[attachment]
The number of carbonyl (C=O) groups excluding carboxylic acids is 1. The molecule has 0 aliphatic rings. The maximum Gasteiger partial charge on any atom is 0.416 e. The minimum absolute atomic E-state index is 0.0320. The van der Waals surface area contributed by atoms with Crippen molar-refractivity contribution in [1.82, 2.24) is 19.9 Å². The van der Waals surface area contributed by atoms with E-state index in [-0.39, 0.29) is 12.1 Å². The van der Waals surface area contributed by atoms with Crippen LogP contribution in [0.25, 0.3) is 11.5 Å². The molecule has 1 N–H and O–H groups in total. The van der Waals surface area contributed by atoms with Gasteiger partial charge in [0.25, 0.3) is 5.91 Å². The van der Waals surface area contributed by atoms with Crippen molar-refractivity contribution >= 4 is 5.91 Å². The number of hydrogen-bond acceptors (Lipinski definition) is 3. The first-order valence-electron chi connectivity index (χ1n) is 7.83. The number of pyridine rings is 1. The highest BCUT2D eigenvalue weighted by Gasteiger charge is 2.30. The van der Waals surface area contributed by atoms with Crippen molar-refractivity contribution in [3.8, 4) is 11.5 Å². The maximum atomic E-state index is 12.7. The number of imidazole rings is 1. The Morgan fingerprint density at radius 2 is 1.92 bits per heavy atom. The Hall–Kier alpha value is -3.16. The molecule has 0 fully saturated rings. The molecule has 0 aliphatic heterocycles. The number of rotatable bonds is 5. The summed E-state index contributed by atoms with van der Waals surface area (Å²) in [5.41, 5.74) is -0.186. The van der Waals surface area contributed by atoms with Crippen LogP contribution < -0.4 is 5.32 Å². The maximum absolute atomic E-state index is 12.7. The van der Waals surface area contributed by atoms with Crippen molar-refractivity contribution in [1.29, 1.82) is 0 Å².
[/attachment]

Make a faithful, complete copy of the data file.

The number of carbonyl (C=O) groups excluding carboxylic acids is 1. The molecule has 0 aliphatic rings. The maximum Gasteiger partial charge on any atom is 0.416 e. The minimum absolute atomic E-state index is 0.0320. The van der Waals surface area contributed by atoms with Crippen molar-refractivity contribution in [1.82, 2.24) is 19.9 Å². The van der Waals surface area contributed by atoms with E-state index in [-0.39, 0.29) is 12.1 Å². The van der Waals surface area contributed by atoms with Crippen LogP contribution in [0.25, 0.3) is 11.5 Å². The molecule has 1 N–H and O–H groups in total. The van der Waals surface area contributed by atoms with Gasteiger partial charge in [0.25, 0.3) is 5.91 Å². The van der Waals surface area contributed by atoms with Crippen molar-refractivity contribution >= 4 is 5.91 Å². The number of hydrogen-bond acceptors (Lipinski definition) is 3. The first-order valence-electron chi connectivity index (χ1n) is 7.83. The number of pyridine rings is 1. The highest BCUT2D eigenvalue weighted by Gasteiger charge is 2.30. The van der Waals surface area contributed by atoms with Crippen molar-refractivity contribution in [3.8, 4) is 11.5 Å². The maximum atomic E-state index is 12.7. The number of imidazole rings is 1. The Morgan fingerprint density at radius 2 is 1.92 bits per heavy atom. The Hall–Kier alpha value is -3.16. The molecule has 0 fully saturated rings. The molecule has 0 aliphatic heterocycles. The number of rotatable bonds is 5. The summed E-state index contributed by atoms with van der Waals surface area (Å²) in [5.41, 5.74) is -0.186. The van der Waals surface area contributed by atoms with Crippen LogP contribution < -0.4 is 5.32 Å². The maximum absolute atomic E-state index is 12.7. The van der Waals surface area contributed by atoms with Crippen molar-refractivity contribution in [1.29, 1.82) is 0 Å².